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I asked the same question some time ago, but it is closed. This time I will be clearer (I hope).

If I have a right triangle $c ^ 2 = a ^ 2 + b ^ 2$, and $b > a$ (so $a$ is the shorter side and $b$ is the longer side). Now, put a right triangle in a semi-circle with the hypotenuse is equal to the diameter, $((a * 4) - (a * b / c)) / 3$ ~ circle arc $a$.

For example if have right triangle $10 ^ 2 = 5 ^ 2 + (8,6602\dots)^ 2$ which was placed in a semi-circle with a diameter of $10$, will obtain $((5 * 4) - (5 * 8,6602\dots / 10)) / 3 = 5,223\dots \sim 5,235\dots$.

In this example 5,235.. is the length of circle arc with the same angle as the right triangle side of 5, in this case it is obvious angle of 60 degrees (viewed from the center of the semi- circle).

Another example if have a right triangle $10 ^ 2 = (7,07106\dots)^ 2 + (7,07106\dots)^2$, will obtain $((7,07106\dots* 4) - (7,07106\dots* 7,07106\dots/ 10)) / 3 = 7,761 \sim 7,853\dots$. In this case $7,853\dots$ obvious is the length of 1/4 circumference, or, circle arc of 90 degrees (viewed from the center of the semi-circle).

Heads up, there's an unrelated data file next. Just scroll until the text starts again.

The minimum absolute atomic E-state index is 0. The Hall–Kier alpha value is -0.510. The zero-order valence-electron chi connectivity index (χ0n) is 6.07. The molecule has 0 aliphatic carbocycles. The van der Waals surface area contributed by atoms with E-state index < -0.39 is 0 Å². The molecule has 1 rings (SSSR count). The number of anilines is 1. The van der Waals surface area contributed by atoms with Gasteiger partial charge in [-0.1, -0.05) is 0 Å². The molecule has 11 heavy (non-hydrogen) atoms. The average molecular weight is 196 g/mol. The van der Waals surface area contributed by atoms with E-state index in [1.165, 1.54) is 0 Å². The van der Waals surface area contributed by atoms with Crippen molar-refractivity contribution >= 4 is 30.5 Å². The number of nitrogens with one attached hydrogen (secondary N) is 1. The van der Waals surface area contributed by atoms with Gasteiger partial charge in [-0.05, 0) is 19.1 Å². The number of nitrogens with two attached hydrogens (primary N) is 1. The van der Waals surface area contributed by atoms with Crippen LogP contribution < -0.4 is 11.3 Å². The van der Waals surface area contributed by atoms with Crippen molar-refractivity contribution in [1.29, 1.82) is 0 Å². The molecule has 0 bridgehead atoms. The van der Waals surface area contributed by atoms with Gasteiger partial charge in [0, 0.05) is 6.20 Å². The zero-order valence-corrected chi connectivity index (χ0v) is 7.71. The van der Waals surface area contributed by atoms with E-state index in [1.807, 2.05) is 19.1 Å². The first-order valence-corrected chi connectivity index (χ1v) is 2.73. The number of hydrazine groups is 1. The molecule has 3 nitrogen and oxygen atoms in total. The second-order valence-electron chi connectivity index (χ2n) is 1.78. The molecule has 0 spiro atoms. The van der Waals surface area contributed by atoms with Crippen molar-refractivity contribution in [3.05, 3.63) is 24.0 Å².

So question is, whether formula $((a * 4) - (a * b / c)) / 3$, used before in this or some other form ? (question is important because this formula can be improved (with a lot of manipulation) to give a much smaller error) Srbin


EDIT (M.S): This picture was not posted by OP, I've added it since it might help to clarify the question.

Trojuhlonik

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-1: Please make paragraphs, learn to use $\LaTeX$ and try to formulate proper sentences. Noone will enjoy reading this. –  Listing Nov 27 '11 at 13:25
    
marko: Your question is not very clear, I tried to improve the formatting. I've added the picture, could you explain it on this picture. Are you asking about the length of the arc between $B$ and $A$. (I.e. this length is $r.\phi$?) –  Martin Sleziak Nov 27 '11 at 14:15
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P.S. I am not sure whether this is a good suggestion but there were several questions here posted in different languages than English and in these cases someone translated them. If you're lucky, there might be someone here who speaks your language and this could lead to a better question. –  Martin Sleziak Nov 27 '11 at 14:16
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Now back to your question: If I understand you correctly, your formula gives $\frac 13 \left(4a-\frac{ab}c\right)= \frac13 r(8\tan(\phi/2)-\sin\phi)$. For small values of $\phi$ this is approximately $\frac13 r(4\phi-\phi)=\phi$. See wolframalpha.com/input/… and wolframalpha.com/input/… –  Martin Sleziak Nov 27 '11 at 14:18
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Marko: I guess both these account belong to you: math.stackexchange.com/users/20189/marko and math.stackexchange.com/users/21380/marko; Maybe it would be good for you to register, so that you can better follow all questions you posted. (After you do it, you can even ask moderators to merge you account with the older unregistered ones.) –  Martin Sleziak Dec 17 '11 at 7:52

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